Think about how likely you would be to ride your bike to the park instead of driving, choose healthier foods, or stop to chat with neighbours if you didn’t feel safe or if the services you need are not accessible or affordable. Community design has significant influence on behaviour, and partnering with local governments in our public health efforts is a powerful strategy to encourage healthy living and prevent chronic disease.
Inspired to build social connectedness in you own community, but not sure where to start? Communities across the globe have come up with a variety of innovative approaches to fostering connection. Here’s a glimpse at the wide variety of unique initiatives out there:
At first glance, rural communities appear to have nothing to worry about when it comes to social connectedness. After all, rural communities generally report higher levels of many indicators of social connectedness than urban communities, including better access to networks of emotional and social support. But these statistics mask a hidden challenge in social connectedness unique to rural communities: rural poverty.
In Spring 2017, PlanH launched a new funding stream aimed at helping communities thrive by creating strong social environments and communities in which all people feel welcome and included. Social connectedness — both the sum of individual relationships and a sense of belonging — is crucial to overall health and wellbeing. When people feel more connected to their community, they’re more likely to engage and participate as members of that community.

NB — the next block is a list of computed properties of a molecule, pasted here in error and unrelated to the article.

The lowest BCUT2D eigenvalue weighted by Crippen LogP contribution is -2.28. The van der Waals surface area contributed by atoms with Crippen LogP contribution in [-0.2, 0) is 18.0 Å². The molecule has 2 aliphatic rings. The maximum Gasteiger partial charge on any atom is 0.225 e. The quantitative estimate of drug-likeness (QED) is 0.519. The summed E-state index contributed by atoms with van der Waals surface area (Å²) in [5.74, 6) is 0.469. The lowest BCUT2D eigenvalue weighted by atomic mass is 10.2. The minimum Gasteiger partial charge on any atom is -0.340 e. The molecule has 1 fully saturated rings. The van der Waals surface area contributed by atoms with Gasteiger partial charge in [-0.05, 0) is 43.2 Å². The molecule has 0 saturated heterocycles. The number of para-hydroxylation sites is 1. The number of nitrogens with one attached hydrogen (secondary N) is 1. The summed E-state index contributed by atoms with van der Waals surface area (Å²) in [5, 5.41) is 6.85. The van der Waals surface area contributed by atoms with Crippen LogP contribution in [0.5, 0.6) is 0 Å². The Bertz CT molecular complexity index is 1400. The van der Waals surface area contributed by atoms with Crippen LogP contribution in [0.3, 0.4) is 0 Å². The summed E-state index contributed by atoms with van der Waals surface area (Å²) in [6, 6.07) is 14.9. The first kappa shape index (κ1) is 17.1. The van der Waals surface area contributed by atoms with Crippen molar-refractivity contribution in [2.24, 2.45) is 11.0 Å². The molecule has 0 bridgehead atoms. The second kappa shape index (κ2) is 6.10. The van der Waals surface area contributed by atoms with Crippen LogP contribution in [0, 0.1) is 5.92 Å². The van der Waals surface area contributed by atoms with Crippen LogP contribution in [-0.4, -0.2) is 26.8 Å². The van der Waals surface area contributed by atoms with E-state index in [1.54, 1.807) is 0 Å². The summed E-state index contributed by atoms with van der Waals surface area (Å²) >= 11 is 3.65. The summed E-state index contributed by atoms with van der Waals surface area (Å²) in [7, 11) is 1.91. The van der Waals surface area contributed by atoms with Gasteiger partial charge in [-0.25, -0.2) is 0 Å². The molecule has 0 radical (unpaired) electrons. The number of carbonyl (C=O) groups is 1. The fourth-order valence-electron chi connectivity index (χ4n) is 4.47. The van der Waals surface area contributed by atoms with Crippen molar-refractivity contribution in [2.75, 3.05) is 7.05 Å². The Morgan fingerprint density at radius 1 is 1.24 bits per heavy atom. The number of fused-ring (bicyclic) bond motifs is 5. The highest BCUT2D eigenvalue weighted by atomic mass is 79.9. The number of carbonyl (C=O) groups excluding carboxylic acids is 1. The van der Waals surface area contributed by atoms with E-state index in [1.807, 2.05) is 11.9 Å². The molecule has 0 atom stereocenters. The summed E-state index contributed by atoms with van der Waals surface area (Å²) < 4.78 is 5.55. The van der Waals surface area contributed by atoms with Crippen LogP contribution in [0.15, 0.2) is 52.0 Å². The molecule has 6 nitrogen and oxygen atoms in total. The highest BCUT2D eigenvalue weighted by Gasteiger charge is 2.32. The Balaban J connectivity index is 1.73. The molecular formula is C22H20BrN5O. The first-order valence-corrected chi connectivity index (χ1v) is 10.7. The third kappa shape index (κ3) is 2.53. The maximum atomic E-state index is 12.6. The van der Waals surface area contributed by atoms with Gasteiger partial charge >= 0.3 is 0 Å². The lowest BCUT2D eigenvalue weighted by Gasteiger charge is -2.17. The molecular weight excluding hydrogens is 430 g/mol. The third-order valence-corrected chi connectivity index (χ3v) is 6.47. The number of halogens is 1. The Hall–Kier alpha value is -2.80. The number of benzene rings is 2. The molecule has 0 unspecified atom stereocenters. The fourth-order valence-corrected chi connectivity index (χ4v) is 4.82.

BC Healthy Communities is beyond delighted to share some exciting news for anyone who’s been daydreaming about hitting the open road on two wheels. Until February 9, the BikeBC program is accepting applications from communities seeking funding to support cycling infrastructure projects. To date, there are over 100 examples of provincially funded projects throughout BC, and specific grants for smaller communities with a population under 15,000.
BC Healthy Communities Society (BCHC), in partnership with the BC Alliance for Healthy Living (BCAHL), has awarded 15 communities that applied for funding to support upstream action to work towards measurable impact on physical activity, and improve opportunities for physical activity in their communities.
BC Healthy Communities Society (BCHC), on behalf of the PlanH Program, attended the annual UBCM convention tradeshow in Vancouver on Sept 26 and 27th. With almost 2,000 delegates attending, BCHC had many opportunities to hear from local politicians from every corner of the province. Local governments were asked to identify opportunities and/or challenges in their healthy community work.
This year, through our PlanH initiative, we sponsored and participated at the Canadian Rural Revitalization Foundation’s 29th Annual Conference: Different by Design: Exploring Innovation for Rural Prosperity in Nelson, BC.
Loneliness is a major public health risk and even more dangerous than alcohol consumption, physical inactivity, obesity and air pollution, says Julianne Holt-Lunstad, a professor of psychology at Brigham Young University in Provo, Utah.